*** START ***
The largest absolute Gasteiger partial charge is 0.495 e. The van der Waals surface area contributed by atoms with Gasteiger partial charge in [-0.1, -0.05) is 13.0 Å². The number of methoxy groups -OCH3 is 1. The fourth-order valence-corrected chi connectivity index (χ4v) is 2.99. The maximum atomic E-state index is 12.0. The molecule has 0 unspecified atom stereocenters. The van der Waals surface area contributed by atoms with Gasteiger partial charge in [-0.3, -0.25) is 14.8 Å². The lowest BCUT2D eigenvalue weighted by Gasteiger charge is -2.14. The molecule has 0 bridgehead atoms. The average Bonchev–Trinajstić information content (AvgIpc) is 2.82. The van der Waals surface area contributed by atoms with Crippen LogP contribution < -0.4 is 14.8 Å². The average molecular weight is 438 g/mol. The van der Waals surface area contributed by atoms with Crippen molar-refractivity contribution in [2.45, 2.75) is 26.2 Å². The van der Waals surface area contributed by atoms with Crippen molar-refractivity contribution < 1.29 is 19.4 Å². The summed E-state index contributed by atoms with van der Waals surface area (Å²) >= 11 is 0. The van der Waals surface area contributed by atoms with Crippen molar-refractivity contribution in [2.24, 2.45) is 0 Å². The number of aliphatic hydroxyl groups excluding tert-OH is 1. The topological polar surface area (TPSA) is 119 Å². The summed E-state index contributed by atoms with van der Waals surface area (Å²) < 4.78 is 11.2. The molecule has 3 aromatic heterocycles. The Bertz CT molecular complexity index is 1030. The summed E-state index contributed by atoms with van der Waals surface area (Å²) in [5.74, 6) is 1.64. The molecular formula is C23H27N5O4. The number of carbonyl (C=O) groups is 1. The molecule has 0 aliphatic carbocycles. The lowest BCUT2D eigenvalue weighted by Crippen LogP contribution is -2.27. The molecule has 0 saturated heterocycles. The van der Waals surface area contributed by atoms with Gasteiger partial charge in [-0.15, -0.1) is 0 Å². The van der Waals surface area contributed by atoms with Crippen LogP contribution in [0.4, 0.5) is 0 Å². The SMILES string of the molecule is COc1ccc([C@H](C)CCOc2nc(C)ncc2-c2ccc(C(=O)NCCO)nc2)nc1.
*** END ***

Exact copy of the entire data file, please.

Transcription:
The largest absolute Gasteiger partial charge is 0.495 e. The van der Waals surface area contributed by atoms with Gasteiger partial charge in [-0.1, -0.05) is 13.0 Å². The number of methoxy groups -OCH3 is 1. The fourth-order valence-corrected chi connectivity index (χ4v) is 2.99. The maximum atomic E-state index is 12.0. The molecule has 0 unspecified atom stereocenters. The van der Waals surface area contributed by atoms with Gasteiger partial charge in [-0.3, -0.25) is 14.8 Å². The lowest BCUT2D eigenvalue weighted by Gasteiger charge is -2.14. The molecule has 0 bridgehead atoms. The average Bonchev–Trinajstić information content (AvgIpc) is 2.82. The van der Waals surface area contributed by atoms with Crippen LogP contribution < -0.4 is 14.8 Å². The average molecular weight is 438 g/mol. The van der Waals surface area contributed by atoms with Crippen molar-refractivity contribution in [2.45, 2.75) is 26.2 Å². The van der Waals surface area contributed by atoms with Crippen molar-refractivity contribution < 1.29 is 19.4 Å². The summed E-state index contributed by atoms with van der Waals surface area (Å²) >= 11 is 0. The van der Waals surface area contributed by atoms with Crippen molar-refractivity contribution in [2.24, 2.45) is 0 Å². The number of aliphatic hydroxyl groups excluding tert-OH is 1. The topological polar surface area (TPSA) is 119 Å². The summed E-state index contributed by atoms with van der Waals surface area (Å²) < 4.78 is 11.2. The molecule has 3 aromatic heterocycles. The Bertz CT molecular complexity index is 1030. The summed E-state index contributed by atoms with van der Waals surface area (Å²) in [5.74, 6) is 1.64. The molecular formula is C23H27N5O4. The number of carbonyl (C=O) groups is 1. The molecule has 0 aliphatic carbocycles. The lowest BCUT2D eigenvalue weighted by Crippen LogP contribution is -2.27. The molecule has 0 saturated heterocycles. The van der Waals surface area contributed by atoms with Gasteiger partial charge in [-0.15, -0.1) is 0 Å². The van der Waals surface area contributed by atoms with Crippen LogP contribution in [0.4, 0.5) is 0 Å². The SMILES string of the molecule is COc1ccc([C@H](C)CCOc2nc(C)ncc2-c2ccc(C(=O)NCCO)nc2)nc1.